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Mass of Creation

posted Aug 27, 2015, 3:54 PM by Steven Vaughan   [ updated Nov 20, 2015, 12:19 PM ]
The next few decades will determine whether we will pass on a planet to future generations (and indeed to all life) that is sustainable and life-giving or a planet devastated and dying. This may be the single most important issue facing us today. (Marty Haugen, composer)
When Marty Haugen became the music director of a suburban church outside St. Paul, MN, the parish had a well-developed music program including a large choir; a guitar ensemble; a children’s choir; a handbell choir; and two organists. But each of these groups was using whichever Mass setting suited their needs and instrumentation best. He quickly realized that if a parishioner attended a different weekend liturgy than usual, they might not be able to participate in much of the music, including such critical pieces as the Eucharistic Acclamations or the Lamb of God.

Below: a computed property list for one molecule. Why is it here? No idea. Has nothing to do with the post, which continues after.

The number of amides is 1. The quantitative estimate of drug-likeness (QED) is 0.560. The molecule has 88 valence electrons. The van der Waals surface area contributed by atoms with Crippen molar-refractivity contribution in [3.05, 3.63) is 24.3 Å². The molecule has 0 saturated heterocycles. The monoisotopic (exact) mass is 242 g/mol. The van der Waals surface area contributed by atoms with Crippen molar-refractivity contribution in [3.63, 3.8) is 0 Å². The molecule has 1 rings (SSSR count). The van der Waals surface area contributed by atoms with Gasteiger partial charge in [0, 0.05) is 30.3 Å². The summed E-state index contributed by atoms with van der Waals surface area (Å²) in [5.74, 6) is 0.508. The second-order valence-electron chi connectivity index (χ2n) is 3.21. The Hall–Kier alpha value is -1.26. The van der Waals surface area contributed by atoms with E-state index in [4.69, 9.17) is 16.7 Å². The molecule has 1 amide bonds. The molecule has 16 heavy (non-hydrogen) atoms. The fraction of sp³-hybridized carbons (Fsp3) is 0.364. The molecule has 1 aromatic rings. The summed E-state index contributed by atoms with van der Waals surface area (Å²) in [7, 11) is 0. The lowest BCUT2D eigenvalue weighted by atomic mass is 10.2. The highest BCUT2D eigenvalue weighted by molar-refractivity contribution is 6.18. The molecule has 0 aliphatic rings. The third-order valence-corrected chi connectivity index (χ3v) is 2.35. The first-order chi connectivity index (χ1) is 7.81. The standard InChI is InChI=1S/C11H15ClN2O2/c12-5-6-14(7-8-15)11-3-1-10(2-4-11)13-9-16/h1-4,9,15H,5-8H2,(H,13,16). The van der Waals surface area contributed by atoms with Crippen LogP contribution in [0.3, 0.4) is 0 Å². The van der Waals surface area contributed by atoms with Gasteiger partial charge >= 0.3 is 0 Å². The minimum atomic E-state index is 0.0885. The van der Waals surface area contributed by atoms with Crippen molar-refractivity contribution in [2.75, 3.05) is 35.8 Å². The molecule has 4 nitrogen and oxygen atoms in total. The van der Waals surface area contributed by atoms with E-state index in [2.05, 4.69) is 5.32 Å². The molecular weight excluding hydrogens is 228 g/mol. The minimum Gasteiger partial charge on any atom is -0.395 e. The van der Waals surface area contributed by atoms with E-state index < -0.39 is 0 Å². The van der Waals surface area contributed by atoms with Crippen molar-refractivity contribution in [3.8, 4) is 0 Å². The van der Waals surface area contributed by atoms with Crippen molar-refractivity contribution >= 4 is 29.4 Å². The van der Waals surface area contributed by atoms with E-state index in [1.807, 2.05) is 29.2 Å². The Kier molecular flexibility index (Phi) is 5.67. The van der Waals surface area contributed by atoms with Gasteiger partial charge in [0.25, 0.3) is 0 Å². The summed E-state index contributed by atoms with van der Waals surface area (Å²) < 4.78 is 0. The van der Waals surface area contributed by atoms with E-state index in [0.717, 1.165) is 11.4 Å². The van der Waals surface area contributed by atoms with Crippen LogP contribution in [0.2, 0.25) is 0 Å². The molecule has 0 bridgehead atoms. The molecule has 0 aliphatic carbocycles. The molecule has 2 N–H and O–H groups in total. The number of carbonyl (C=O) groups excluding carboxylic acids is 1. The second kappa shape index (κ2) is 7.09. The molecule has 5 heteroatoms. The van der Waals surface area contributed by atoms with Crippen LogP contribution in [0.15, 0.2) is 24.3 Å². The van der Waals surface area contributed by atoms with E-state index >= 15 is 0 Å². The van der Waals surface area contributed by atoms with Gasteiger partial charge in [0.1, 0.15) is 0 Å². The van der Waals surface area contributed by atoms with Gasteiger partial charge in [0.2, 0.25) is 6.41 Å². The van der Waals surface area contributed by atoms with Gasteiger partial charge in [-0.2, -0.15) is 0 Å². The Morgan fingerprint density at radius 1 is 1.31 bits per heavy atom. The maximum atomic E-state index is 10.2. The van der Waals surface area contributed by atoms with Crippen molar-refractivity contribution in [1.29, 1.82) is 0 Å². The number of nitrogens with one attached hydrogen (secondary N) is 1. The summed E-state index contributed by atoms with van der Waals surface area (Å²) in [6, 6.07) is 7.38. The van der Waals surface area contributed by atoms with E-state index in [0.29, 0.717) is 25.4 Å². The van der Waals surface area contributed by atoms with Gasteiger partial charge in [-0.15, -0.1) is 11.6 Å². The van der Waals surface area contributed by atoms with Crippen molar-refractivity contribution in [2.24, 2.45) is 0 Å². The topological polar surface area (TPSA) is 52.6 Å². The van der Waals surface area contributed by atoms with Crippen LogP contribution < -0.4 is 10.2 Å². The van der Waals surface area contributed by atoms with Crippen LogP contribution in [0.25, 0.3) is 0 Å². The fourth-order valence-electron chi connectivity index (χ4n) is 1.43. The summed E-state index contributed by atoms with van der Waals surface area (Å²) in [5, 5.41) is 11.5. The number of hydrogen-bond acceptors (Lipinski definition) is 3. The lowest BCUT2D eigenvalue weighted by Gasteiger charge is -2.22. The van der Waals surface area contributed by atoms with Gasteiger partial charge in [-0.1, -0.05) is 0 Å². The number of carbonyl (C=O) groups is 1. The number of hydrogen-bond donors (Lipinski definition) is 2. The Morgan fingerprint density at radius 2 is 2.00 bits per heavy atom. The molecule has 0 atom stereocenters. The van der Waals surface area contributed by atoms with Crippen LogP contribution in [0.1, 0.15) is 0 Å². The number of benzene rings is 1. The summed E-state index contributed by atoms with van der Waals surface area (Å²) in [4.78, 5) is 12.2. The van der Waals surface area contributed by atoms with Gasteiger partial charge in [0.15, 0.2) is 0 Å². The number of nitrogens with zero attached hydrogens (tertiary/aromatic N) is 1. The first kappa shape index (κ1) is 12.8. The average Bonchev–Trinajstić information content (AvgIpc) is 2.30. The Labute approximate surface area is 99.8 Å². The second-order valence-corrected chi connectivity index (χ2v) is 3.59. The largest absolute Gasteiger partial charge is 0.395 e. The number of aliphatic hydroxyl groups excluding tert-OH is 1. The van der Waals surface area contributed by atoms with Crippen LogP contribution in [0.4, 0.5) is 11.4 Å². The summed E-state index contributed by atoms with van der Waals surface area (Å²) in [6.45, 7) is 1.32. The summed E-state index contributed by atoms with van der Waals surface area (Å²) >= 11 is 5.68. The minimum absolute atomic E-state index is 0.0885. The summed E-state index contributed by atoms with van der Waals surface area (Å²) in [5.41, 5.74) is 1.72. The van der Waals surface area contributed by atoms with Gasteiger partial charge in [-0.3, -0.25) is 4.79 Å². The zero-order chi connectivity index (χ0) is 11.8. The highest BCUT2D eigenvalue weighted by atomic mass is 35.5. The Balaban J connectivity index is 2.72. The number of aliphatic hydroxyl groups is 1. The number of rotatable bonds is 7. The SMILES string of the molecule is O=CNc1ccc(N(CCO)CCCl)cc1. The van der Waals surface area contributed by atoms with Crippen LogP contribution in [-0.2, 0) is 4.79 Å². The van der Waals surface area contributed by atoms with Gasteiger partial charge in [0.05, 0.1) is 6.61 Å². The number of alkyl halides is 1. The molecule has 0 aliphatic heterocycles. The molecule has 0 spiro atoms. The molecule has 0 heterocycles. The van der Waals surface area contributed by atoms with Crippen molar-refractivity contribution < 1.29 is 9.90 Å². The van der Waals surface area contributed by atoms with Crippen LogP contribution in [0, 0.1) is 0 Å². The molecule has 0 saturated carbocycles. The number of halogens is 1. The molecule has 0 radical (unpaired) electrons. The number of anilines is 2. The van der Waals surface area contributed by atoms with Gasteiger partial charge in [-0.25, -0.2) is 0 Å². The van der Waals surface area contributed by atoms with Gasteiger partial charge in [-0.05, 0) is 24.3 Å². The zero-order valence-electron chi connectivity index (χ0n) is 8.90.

So he composed the 
Mass of Creation to provide a mass setting that could be used for all the groups of his parish. He and its publisher, GIA, believe it became so successful because it was one of the first to fulfill a need common to many parishes: a single mass setting that could be used by different ensembles with various instrumentation.  And due to its popularity, Tony Alonzo has even adapted a bilingual setting of it.

For its 25th anniversary, Marty said the “Mass of Creation, written for a very specific community with its own gifts and its own quirks… has surprised and delighted me by taking on a larger life for so many other communities—as my children have surprised and delighted me by their accomplishments as they have moved from childhood to adulthood. While there are those who may not like or use the setting for various reasons, it has become a staple in parishes in the United States and other parts of the world, in no small part due to the fact that it crosses lines of musical style. In the end, a musical setting is nothing more than a frame for the words that we offer—in thanksgiving, praise, petition, and hope.” This parish sings it during the Christmas season.